Health Minister Brad Hazzard said it was “absolutely appalling to see what was clearly a large gathering of people who didn’t give a damn about the rest of Sydney”, and there was every chance the party could become a “super-spreader event”.
Ms Berejiklian said the vast majority of people on the northern beaches and across NSW were doing the right thing “but a small portion of people that aren’t can ruin it for everybody else”.
“An event like that is of enormous concern,” she said. “We monitor those activities and those events and if we need to take action we will. We don’t want to go down that path but we do want to send a strong warning to the community that if enough people don’t do the right thing in those circumstances, the government has to consider its options.”
On Saturday evening, NSW Health released a number of new and updated transport routes attended by confirmed cases of COVID-19.
Anyone who attended Cibo Cafe in North Sydney on December 16 between 12pm and 12.45pm is considered a close contact, and must immediately get tested and isolate for 14 days, regardless of whether a negative result is received.
Meanwhile, anyone who attended the following venues at the following times is a casual contact and must immediately get tested and isolate until a negative result is received:
- Anytime Fitness Belrose, December 6 and 7 between 9.30am and 11.30am.
- P’nut Street Noodles Thai Restaurant, Balmain, December 16 between 6pm and 6.15pm.
- Belrose Hotel, Belrose, anyone who attended this venue during December should monitor for symptoms and immediately get tested if they appear.
- Sir Reuben, Rozelle, December 20, between 11am and 11.30am.
- Zeus Street Greek, Drummoyne, between December 22 between 6pm and 6.15pm
- Balmain Post Office, Balmain, December 22 between 3.30pm and 4pm.
Anyone who attended the following venue at the following times should monitor for symptoms and immediately get tested and isolate if they appear. If further symptoms appear, isolate and get tested again:
- Australian Red Cross Op Shop, Avalon Beach, December 15 between 1pm and 2pm.
- Ian Potter Children’s Wild Play Garden, Centennial Park, December 22 between 10am and 11.15am
Under the rules in place until NYE, people in the northern beaches must stay home, except to shop, travel for work or education, for exercise, or to access medical care, and remain in their area unless it is unavoidable.
In the northern part of the peninsula, north of Narrabeen Bridge and east of the Baha’i Temple, outdoor gatherings of up to five people including children are now allowed. In the southern zone, outdoor gatherings can comprise up to 10 people including children.
For residents elsewhere in Sydney, plus the Central Coast, Wollongong and Blue Mountains region, gatherings in the home are restricted to 10 visitors in total including children and CBD workers are urged to work from home if practical.
There was no indication of when the lockdown would end. The Premier said she would make an announcement about NYE closer to the time, based on case figures, but some “basic things” were clear.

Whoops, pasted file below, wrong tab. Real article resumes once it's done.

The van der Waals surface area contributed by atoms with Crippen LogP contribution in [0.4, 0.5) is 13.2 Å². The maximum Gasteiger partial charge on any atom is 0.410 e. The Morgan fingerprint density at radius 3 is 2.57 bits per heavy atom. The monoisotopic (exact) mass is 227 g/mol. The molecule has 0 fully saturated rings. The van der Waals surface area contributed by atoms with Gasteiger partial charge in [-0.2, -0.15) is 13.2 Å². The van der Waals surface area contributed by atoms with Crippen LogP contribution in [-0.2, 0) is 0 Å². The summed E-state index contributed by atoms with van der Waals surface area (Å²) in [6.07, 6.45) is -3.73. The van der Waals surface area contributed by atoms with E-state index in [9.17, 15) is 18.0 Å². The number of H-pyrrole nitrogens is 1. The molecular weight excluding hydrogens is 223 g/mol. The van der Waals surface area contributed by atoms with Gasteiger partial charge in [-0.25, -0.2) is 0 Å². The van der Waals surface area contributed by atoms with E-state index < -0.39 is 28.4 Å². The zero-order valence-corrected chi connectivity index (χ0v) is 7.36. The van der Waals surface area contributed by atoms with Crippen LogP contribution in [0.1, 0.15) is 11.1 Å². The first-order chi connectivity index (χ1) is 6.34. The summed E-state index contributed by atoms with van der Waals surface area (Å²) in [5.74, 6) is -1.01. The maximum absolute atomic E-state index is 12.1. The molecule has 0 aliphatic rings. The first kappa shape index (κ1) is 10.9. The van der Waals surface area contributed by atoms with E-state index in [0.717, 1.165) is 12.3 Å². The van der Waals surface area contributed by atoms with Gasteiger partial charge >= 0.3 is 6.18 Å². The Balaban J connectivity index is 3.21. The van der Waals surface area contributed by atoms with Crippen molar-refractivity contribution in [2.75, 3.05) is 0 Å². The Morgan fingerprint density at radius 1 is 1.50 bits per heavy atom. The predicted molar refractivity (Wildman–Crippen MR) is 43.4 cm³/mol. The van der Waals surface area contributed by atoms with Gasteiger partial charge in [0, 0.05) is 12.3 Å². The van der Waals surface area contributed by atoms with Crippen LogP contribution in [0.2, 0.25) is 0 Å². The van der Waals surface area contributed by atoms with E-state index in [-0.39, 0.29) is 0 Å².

“Everybody should assume they’re watching the fireworks from home this year,” she said, except for people with tickets to hospitality venues, which would need to abide by the one-person-per-four-square-metre rule.
Plans to allow frontline workers such as nurses and firefighters to access prime fireworks vantage points on the harbour are being reviewed.
Of the 15 new cases recorded in the 24 hours to 8pm on Friday, six were in returned travellers in hotel quarantine and nine were locally acquired.
Eight of the nine were linked to the Avalon cluster, which stood at a total of 116 infections. The ninth, a man from Bondi, was still under investigation, but NSW Health said it could be an old case or a false positive.
Dr Chant said contact tracers were no closer to identifying patient zero of the Avalon cluster after earlier suspecting a mystery case involving a man who worked at the Belrose Hotel was key.
“We still do not know the cause of the seeding event in the northern beaches,” she said. “Obviously, the young man from Belrose appears to be a fairly early case … but the question remains unclear.”
Dr Chant said other mystery cases included a man who lived outside the northern beaches but worked in Manly and a third person who caught the virus in the CBD.
There are now four cases associated with the Paddington Alimentari Deli including a young child, and Dr Chant called for everyone who was seated in the restaurant between December 17 and 19 to get tested and isolate, and takeaway customers to monitor for symptoms.
She also said a person who flew from Sydney to Griffith on Monday December 21 has since been confirmed as COVID positive, meaning the flight attendant and 28 passengers are regarded as close contacts and need to be tested at Griffith Base Hospital and self-isolate. She said the person flew before they knew they were a close contact of a case and “did nothing wrong”.
The total number of cases in NSW since the beginning of the pandemic is 4658 and NSW Health is currently treating 107 patients, none of whom are in intensive care.
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Caitlin Fitzsimmons is a senior writer for The Sun-Herald, focusing on social affairs.
Laura is a crime reporter for The Sydney Morning Herald.